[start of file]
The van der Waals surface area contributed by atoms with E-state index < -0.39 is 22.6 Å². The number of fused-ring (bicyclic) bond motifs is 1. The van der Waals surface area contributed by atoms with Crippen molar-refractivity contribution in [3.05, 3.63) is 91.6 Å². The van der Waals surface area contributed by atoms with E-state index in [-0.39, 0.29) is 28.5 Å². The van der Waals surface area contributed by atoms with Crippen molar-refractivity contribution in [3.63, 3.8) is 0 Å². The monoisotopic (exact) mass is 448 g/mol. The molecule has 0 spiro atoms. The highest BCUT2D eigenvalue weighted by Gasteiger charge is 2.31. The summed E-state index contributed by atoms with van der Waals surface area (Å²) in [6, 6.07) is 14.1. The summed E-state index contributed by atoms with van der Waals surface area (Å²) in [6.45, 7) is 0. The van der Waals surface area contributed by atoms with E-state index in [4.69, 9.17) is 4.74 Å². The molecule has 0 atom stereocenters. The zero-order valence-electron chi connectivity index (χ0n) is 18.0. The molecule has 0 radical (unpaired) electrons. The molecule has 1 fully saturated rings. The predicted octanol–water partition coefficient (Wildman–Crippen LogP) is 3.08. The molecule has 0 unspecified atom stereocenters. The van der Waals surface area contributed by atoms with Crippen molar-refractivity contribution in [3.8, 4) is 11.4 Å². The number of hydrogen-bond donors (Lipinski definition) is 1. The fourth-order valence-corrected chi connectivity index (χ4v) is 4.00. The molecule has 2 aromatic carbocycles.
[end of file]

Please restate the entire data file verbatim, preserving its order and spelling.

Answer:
The van der Waals surface area contributed by atoms with E-state index < -0.39 is 22.6 Å². The number of fused-ring (bicyclic) bond motifs is 1. The van der Waals surface area contributed by atoms with Crippen molar-refractivity contribution in [3.05, 3.63) is 91.6 Å². The van der Waals surface area contributed by atoms with E-state index in [-0.39, 0.29) is 28.5 Å². The van der Waals surface area contributed by atoms with Crippen molar-refractivity contribution in [3.63, 3.8) is 0 Å². The monoisotopic (exact) mass is 448 g/mol. The molecule has 0 spiro atoms. The highest BCUT2D eigenvalue weighted by Gasteiger charge is 2.31. The summed E-state index contributed by atoms with van der Waals surface area (Å²) in [6, 6.07) is 14.1. The summed E-state index contributed by atoms with van der Waals surface area (Å²) in [6.45, 7) is 0. The van der Waals surface area contributed by atoms with E-state index in [4.69, 9.17) is 4.74 Å². The molecule has 0 atom stereocenters. The zero-order valence-electron chi connectivity index (χ0n) is 18.0. The molecule has 0 radical (unpaired) electrons. The molecule has 1 fully saturated rings. The predicted octanol–water partition coefficient (Wildman–Crippen LogP) is 3.08. The molecule has 0 unspecified atom stereocenters. The van der Waals surface area contributed by atoms with Crippen molar-refractivity contribution in [3.8, 4) is 11.4 Å². The number of hydrogen-bond donors (Lipinski definition) is 1. The fourth-order valence-corrected chi connectivity index (χ4v) is 4.00. The molecule has 2 aromatic carbocycles.